Upon its re-emergence as an independent country in 1991, the Republic of Latvia entered into an ambitious program to convert its former Communist economy into a viable, market-oriented system. Within five short years, private enterprise was accounting for over 55% of the Latvian GDP, and the capital city of Riga was identified as one of the “strongest business attractions emerging alongside St. Petersburg and Moscow as a commercial, financial and transportation hub for the northwest Russia / Baltic region”. However, even though financial, economic and social development goals were being met, inefficient border control systems, insufficient administrative systems and a lack of modern telecommunications and information technology systems has paved the way for significant markets for smuggled goods.
The Latvian government needed an effective electronic data system to control its communication, trade, and borders, increase transparency at multiple government levels, levy taxes, and put order into a system that was directly thwarting its broader economic development and trade growth objectives – and redefining the country in ways that were illegal and inappropriate.
Global Resources met with representatives of Latvia’s Cabinet of Ministers to review the challenges, which were pervasive. We discussed their need for an overhaul and reshuffling of key stakeholders, and their ideas for a State Data Communications Network that could be designed. As we reviewed options, the costs were high, the timelines were long and each day, the smuggling rings’ costs to the country and its reputation was escalating.
After analyzing the government’s centralized network, we noted that many of the problems engendered by the inefficient and insufficient border control and administrative systems could be improved by allowing remote offices to share information on a timely basis. We concurred with ideas about shuffling staff, along with providing confidential punitive and incentive strategies for addressing corrupt and illicit human behaviors / institutions.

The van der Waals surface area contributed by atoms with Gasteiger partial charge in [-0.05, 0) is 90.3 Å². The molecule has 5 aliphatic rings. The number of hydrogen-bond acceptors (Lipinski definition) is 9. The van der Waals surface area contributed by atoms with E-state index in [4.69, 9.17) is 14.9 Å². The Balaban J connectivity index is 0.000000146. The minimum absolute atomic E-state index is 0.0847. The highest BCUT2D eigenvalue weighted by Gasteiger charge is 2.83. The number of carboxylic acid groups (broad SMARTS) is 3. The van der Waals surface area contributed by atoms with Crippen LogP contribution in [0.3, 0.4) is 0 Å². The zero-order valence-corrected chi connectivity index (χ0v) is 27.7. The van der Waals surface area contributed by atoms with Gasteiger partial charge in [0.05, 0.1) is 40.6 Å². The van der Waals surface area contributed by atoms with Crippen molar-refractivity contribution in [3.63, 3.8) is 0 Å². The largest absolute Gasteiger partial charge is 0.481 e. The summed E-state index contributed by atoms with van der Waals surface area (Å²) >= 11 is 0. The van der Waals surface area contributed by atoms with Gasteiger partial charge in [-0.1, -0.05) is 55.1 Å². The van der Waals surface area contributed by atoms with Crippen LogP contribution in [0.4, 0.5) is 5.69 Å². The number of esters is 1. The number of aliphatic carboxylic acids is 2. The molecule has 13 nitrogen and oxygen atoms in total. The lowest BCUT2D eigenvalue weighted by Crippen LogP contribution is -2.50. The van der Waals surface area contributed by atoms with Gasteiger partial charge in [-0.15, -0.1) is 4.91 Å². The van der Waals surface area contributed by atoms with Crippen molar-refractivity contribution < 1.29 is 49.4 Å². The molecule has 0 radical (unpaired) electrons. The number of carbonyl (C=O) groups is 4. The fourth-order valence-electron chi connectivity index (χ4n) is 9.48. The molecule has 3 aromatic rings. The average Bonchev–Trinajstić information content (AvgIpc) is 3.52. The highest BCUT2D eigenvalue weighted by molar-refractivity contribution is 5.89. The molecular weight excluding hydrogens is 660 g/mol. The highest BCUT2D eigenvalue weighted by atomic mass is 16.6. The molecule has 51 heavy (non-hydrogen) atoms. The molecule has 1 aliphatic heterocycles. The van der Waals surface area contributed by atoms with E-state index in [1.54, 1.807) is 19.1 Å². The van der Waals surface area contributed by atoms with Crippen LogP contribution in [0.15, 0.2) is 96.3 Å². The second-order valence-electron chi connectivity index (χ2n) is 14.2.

We requested permission to meet with senior staff in charge of Latvia’s border operations, while we evaluated Latvia’s economic plans, geographic challenges and current communications infrastructure. We then designed a network to facilitate secure data communication between Riga and remote government offices and border-control locations, while ensuring appropriate redundancy and security protocols. We captured the excellent ideas that our Latvian clients had shared – and offered one idea that could be faster to implement, and less costly.
The recommended State Data Communications Network established a wide area network (WAN) that enhanced local area networks that were being established in Riga and other government locations. Operating country-wide, it enabled legislative and government authorities to share information using computer packet networks, while enabling information and document retrieval from important State registries and government data bases. The network also provided electronic mail services and enabled data exchanges between computer systems. Of particular concern, the network ensured protection of sensitive Government information. It was an early launch of an e-government system, with aspects of interoperability and overall cost reduction. The Latvians were thrilled.
Network implementation was conducted in phases, starting with establishing Riga’s network infrastructure, with expansion to outlying networks in subsequent phases. In addition to providing technical and managerial inputs to ensure faster and more secure communications and streamlined network implementation, Global Resources ensured that that the Latvian State Data Communications Network received over $1.2M in funding from foreign government sources. This way the initial network could be installed and developed (involving 35 node LANS, 15 microwave transmitters and the 31 network nodes) along with the required upgrades and repair work at 15 microwave sites. Global Resources’ work concluded when we obtained funding commitments from appropriate Latvian government authorities for the e-government / data network’s continued expansion.
Mēs esam pateicīgi Latvijas Ministru kabinetam par iespēju sadarboties, risinot šo vairākdimensiju informāciju un valsts drošības jautājumu.